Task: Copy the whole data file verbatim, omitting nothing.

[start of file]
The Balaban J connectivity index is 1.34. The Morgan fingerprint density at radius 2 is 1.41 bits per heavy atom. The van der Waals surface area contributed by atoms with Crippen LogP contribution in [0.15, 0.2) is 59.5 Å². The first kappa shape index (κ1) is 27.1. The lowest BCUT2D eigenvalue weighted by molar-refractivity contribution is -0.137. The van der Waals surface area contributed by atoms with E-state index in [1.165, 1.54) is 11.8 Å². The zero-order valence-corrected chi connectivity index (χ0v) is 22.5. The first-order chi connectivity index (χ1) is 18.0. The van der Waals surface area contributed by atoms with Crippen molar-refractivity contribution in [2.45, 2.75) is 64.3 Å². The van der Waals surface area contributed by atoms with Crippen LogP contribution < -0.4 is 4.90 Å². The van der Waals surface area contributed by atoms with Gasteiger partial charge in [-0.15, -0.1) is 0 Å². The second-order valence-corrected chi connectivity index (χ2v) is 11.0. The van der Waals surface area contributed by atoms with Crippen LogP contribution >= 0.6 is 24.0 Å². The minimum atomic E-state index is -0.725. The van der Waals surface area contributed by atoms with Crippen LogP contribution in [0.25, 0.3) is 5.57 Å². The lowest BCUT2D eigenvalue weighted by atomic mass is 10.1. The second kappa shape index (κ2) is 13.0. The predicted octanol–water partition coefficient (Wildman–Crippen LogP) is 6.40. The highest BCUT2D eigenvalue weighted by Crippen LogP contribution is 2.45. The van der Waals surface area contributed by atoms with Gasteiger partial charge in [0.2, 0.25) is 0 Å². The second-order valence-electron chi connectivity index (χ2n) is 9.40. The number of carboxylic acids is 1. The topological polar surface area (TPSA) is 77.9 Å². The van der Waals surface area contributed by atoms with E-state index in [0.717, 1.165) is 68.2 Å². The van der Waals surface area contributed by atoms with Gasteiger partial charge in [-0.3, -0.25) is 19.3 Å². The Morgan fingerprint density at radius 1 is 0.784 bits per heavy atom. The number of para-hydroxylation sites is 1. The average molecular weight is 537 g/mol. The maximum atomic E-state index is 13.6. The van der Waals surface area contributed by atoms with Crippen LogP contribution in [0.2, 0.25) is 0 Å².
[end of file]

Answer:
The Balaban J connectivity index is 1.34. The Morgan fingerprint density at radius 2 is 1.41 bits per heavy atom. The van der Waals surface area contributed by atoms with Crippen LogP contribution in [0.15, 0.2) is 59.5 Å². The first kappa shape index (κ1) is 27.1. The lowest BCUT2D eigenvalue weighted by molar-refractivity contribution is -0.137. The van der Waals surface area contributed by atoms with E-state index in [1.165, 1.54) is 11.8 Å². The zero-order valence-corrected chi connectivity index (χ0v) is 22.5. The first-order chi connectivity index (χ1) is 18.0. The van der Waals surface area contributed by atoms with Crippen molar-refractivity contribution in [2.45, 2.75) is 64.3 Å². The van der Waals surface area contributed by atoms with Crippen LogP contribution < -0.4 is 4.90 Å². The van der Waals surface area contributed by atoms with Gasteiger partial charge in [-0.15, -0.1) is 0 Å². The second-order valence-corrected chi connectivity index (χ2v) is 11.0. The van der Waals surface area contributed by atoms with Crippen LogP contribution >= 0.6 is 24.0 Å². The minimum atomic E-state index is -0.725. The van der Waals surface area contributed by atoms with Crippen LogP contribution in [0.25, 0.3) is 5.57 Å². The lowest BCUT2D eigenvalue weighted by atomic mass is 10.1. The second kappa shape index (κ2) is 13.0. The predicted octanol–water partition coefficient (Wildman–Crippen LogP) is 6.40. The highest BCUT2D eigenvalue weighted by Crippen LogP contribution is 2.45. The van der Waals surface area contributed by atoms with Gasteiger partial charge in [0.2, 0.25) is 0 Å². The second-order valence-electron chi connectivity index (χ2n) is 9.40. The number of carboxylic acids is 1. The topological polar surface area (TPSA) is 77.9 Å². The van der Waals surface area contributed by atoms with E-state index in [0.717, 1.165) is 68.2 Å². The van der Waals surface area contributed by atoms with Gasteiger partial charge in [-0.3, -0.25) is 19.3 Å². The Morgan fingerprint density at radius 1 is 0.784 bits per heavy atom. The number of para-hydroxylation sites is 1. The average molecular weight is 537 g/mol. The maximum atomic E-state index is 13.6. The van der Waals surface area contributed by atoms with Crippen LogP contribution in [0.2, 0.25) is 0 Å².